> changes to ulimit -n seem to require root privilege (presumably before login).

You can change this systemwide in /etc/security/limits.conf.
Comment 2 Justin Lecher (RETIRED) gentoo-dev 2009-10-09 19:33:30 UTC
I assume this fixed this issue for you.
Comment 3 Robert Bradbury 2009-10-10 00:34:23 UTC
Justin, I have made the changes to limits.conf and rebooted (thank you for pointing this out).  And from reading the documentation I agree that in theory it should work, but in practice it doesn't appear to.  Some investigation suggests this may be because there appear to be no references to in either /etc/pam.d/login or /etc/pam.d/other.  There are no bash, sh, opera or chrome entries in /etc/pam.d.  The only references I have to are in cron, squid, start-stop-daemon, system-auth and system-services and those would not seem to be involved in standard user programs (login shell, browsers, etc.).

Of course I may completely misunderstand how this all works as none of this existed back in the '70s when I first started using UNIX (I think ulimit was added later perhaps in System 3).

I have filed a chrome Issue report about this and apparently the defunct process problem may be dependent on chrome version (which is of course in a rapid state of flux) and may be fixed in the most recent versions.  I haven't reported the opera problem because they don't have an open bug reporting system in which one can monitor comments/progress.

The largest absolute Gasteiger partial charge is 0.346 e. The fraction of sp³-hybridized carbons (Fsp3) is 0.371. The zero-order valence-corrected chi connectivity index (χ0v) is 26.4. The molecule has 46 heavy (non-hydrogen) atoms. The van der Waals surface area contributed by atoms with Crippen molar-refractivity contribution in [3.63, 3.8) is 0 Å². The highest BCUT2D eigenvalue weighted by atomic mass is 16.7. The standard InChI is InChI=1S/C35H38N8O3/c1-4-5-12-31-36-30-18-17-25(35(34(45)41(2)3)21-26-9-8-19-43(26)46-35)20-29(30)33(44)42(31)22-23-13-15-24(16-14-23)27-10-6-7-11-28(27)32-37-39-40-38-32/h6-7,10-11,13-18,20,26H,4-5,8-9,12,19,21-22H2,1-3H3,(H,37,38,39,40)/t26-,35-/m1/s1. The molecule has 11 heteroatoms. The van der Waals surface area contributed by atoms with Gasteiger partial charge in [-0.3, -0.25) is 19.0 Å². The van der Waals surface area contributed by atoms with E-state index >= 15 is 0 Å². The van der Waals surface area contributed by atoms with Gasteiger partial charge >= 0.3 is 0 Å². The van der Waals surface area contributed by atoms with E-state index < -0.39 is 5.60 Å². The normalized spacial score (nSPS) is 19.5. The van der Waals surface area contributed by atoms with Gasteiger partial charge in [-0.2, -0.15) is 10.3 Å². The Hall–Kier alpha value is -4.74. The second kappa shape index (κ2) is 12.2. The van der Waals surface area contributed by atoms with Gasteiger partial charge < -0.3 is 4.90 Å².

My current workarounds involve starting chrome from a shell which bumps ulimit -u and opera from a su'ed shell which bumps ulimit -n.
Comment 4 Justin Lecher (RETIRED) gentoo-dev 2009-10-10 07:29:12 UTC
Hi Robert,

this isn't a support forum and I am not really sure whether you are reporting something real. I will forward the bug to the maintainers, and let them judge.

Comment 5 Jeroen Roovers (RETIRED) gentoo-dev 2009-10-10 16:51:14 UTC
Nothing to do with Opera.
Comment 6 SpanKY gentoo-dev 2009-10-10 17:04:52 UTC
process limits are a login issue, not a per-application issue.  assuming you have USE=pam, then the aforementioned file is where you can configure default or per-user limits.
Comment 7 Robert Bradbury 2009-10-10 18:26:12 UTC
Ok, there is still some confusion (for me) between the limits.conf man page, the comments in limits.conf itself and the gentoo documentation on limits.conf, perhaps relating to the lack of clarity regarding what exact limits are imposed by the kernel itself (really hard limits) and what limits are pseudo-hard (imposed by limits.conf?) but I'm going to try working with the following and will assume it works.

# make core file size unlimited (firefox can easily run 1+GB)
*               soft    core            0
# increase nofile (1024 -> 2048-8192) for opera
*		hard	nofile		8192
*		soft	nofile		2048
# increase nproc (300 -> 500-1000) for chrome
*		hard	nproc		1000
*		soft	nproc		500
# allow rtprio setting from 0-32 to allow work around for emerges degrading desktop performance.
# Use "chrt -f -p prio real-time-process-id" to change user process real time priorities where necessary.
# "Real-time" process is a relative concept as it can mean everything from Xorg to mplayer to bash.
*		hard	rtprio		 31
*		soft	rtprio		 20